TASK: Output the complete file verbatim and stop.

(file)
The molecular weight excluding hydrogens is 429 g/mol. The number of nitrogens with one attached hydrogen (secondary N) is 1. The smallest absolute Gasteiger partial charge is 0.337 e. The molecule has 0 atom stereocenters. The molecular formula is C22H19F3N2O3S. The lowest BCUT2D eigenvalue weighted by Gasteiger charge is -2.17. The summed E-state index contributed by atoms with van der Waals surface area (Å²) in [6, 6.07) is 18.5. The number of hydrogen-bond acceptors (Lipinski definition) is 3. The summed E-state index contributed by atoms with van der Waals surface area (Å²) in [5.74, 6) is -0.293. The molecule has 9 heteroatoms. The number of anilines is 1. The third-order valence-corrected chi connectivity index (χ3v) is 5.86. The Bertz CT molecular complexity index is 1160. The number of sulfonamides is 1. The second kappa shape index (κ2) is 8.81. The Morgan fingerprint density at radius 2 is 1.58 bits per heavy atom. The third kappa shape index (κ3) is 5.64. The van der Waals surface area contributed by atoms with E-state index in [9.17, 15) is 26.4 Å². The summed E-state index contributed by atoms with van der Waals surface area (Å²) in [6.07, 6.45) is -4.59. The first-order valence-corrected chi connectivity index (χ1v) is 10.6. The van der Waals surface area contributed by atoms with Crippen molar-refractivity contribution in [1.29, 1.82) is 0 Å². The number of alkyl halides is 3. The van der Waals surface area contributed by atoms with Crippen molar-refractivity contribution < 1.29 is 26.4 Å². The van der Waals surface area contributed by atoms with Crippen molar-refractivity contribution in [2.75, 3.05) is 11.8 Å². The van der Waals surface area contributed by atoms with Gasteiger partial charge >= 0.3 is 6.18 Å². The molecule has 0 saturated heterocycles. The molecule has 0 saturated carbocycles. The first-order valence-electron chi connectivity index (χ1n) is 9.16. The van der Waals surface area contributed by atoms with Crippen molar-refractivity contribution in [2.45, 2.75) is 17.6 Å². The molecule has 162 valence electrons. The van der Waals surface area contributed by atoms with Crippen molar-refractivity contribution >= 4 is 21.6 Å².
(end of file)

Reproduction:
The molecular weight excluding hydrogens is 429 g/mol. The number of nitrogens with one attached hydrogen (secondary N) is 1. The smallest absolute Gasteiger partial charge is 0.337 e. The molecule has 0 atom stereocenters. The molecular formula is C22H19F3N2O3S. The lowest BCUT2D eigenvalue weighted by Gasteiger charge is -2.17. The summed E-state index contributed by atoms with van der Waals surface area (Å²) in [6, 6.07) is 18.5. The number of hydrogen-bond acceptors (Lipinski definition) is 3. The summed E-state index contributed by atoms with van der Waals surface area (Å²) in [5.74, 6) is -0.293. The molecule has 9 heteroatoms. The number of anilines is 1. The third-order valence-corrected chi connectivity index (χ3v) is 5.86. The Bertz CT molecular complexity index is 1160. The number of sulfonamides is 1. The second kappa shape index (κ2) is 8.81. The Morgan fingerprint density at radius 2 is 1.58 bits per heavy atom. The third kappa shape index (κ3) is 5.64. The van der Waals surface area contributed by atoms with E-state index in [9.17, 15) is 26.4 Å². The summed E-state index contributed by atoms with van der Waals surface area (Å²) in [6.07, 6.45) is -4.59. The first-order valence-corrected chi connectivity index (χ1v) is 10.6. The van der Waals surface area contributed by atoms with Crippen molar-refractivity contribution in [1.29, 1.82) is 0 Å². The number of alkyl halides is 3. The van der Waals surface area contributed by atoms with Crippen molar-refractivity contribution < 1.29 is 26.4 Å². The van der Waals surface area contributed by atoms with Crippen molar-refractivity contribution in [2.75, 3.05) is 11.8 Å². The van der Waals surface area contributed by atoms with Gasteiger partial charge >= 0.3 is 6.18 Å². The molecule has 0 saturated heterocycles. The molecule has 0 saturated carbocycles. The first-order valence-electron chi connectivity index (χ1n) is 9.16. The van der Waals surface area contributed by atoms with Crippen molar-refractivity contribution in [2.45, 2.75) is 17.6 Å². The molecule has 162 valence electrons. The van der Waals surface area contributed by atoms with Crippen molar-refractivity contribution >= 4 is 21.6 Å².